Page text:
I will meet monthly with Block Club presidents. The purpose of the meetings will be to listen to the concerns of citizens from all over the city, and to inform residents about new initiatives and services. By the end of my first term in office I will be on a first name basis with every Block Club president. My staff will also work with the community to set up new Block Clubs all over the city.

Maintain Funding For Law Enforcement
Ironically, the only area of funding that India Walton wants to cut is the one area that needs its funding preserved: law enforcement. The increase in crime under Brown’s neglect is unacceptable, and India Walton’s plan to defund the police is more than idiotic, it’s downright dangerous. I will help foster a better relationship between police officers and the community they serve. Community policing is vital to the safety of a neighborhood. As Mayor, there is no obligation I will take more seriously than keeping our streets safe.

While I support adequate funding for police, it does not mean a blind eye should be turned when an officer commits a criminal act. I attended the first BLM protest in downtown Buffalo in May 2020. After the sun went down, the police were ordered to clear Niagara Square. I joined in solidarity with other peaceful protesters and refused to yield my First Amendment rights. When ordered to leave, I sat on the ground. When ordered to stand up, I lied down. Peaceful civil disobedience prevailed that evening. Unfortunately, instead of adopting the model of peaceful civil disobedience that Gandhi, MLK, and John Lewis pioneered, Black Lives Matter and ANTIFA spread horrific violence all over our county last summer, and the Democrats egged them on. It’s one of the main reasons I no longer identify as a Democrat.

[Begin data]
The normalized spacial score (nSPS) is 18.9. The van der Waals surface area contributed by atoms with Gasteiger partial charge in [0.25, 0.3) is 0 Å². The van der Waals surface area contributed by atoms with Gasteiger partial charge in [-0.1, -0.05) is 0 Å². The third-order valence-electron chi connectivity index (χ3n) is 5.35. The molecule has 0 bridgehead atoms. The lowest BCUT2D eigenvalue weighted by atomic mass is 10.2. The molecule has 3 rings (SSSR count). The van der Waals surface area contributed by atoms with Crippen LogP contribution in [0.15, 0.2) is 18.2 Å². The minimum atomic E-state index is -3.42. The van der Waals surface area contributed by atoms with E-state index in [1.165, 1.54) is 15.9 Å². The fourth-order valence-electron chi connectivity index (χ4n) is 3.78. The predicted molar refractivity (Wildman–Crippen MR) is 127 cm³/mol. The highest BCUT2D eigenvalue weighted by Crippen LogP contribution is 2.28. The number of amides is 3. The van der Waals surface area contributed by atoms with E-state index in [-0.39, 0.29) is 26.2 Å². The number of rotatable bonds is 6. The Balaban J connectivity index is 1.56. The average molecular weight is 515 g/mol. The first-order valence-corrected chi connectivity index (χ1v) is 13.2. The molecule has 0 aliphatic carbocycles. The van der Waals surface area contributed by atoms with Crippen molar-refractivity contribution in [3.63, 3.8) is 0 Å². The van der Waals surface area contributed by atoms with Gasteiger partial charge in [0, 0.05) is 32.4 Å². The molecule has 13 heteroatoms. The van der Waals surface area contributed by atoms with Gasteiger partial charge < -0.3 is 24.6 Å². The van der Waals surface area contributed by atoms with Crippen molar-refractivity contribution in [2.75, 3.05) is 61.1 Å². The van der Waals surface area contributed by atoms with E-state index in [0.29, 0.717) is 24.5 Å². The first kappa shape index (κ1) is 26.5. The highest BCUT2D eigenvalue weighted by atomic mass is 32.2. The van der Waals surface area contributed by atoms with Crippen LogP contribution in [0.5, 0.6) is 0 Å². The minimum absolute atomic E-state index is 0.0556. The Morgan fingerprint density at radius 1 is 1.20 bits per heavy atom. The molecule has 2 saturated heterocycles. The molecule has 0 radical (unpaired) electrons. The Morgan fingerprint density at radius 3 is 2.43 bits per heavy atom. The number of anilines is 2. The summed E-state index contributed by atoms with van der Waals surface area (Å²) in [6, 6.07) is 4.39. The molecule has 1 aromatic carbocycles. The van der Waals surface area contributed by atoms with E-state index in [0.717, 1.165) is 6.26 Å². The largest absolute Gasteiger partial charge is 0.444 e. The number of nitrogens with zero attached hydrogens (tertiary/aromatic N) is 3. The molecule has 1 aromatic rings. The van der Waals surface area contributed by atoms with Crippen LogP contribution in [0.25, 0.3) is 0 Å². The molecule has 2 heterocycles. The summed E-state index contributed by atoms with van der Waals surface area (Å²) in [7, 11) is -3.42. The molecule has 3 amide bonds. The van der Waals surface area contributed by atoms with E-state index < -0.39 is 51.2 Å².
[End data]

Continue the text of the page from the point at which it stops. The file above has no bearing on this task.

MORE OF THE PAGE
Make City Hall Work for Everyone, Not Just The Connected
When I’m Mayor, no one will be cutting the line to get cooperation from City Hall. And I’ll work to simplify the building code to spark new development. Everyone knows what it takes to get a project developed under Byron Brown’s corrupt regime, but what India Walton is proposing makes Brown’s cronyism almost seem appealing. When I’m mayor, all citizens and all developers will be treated equally.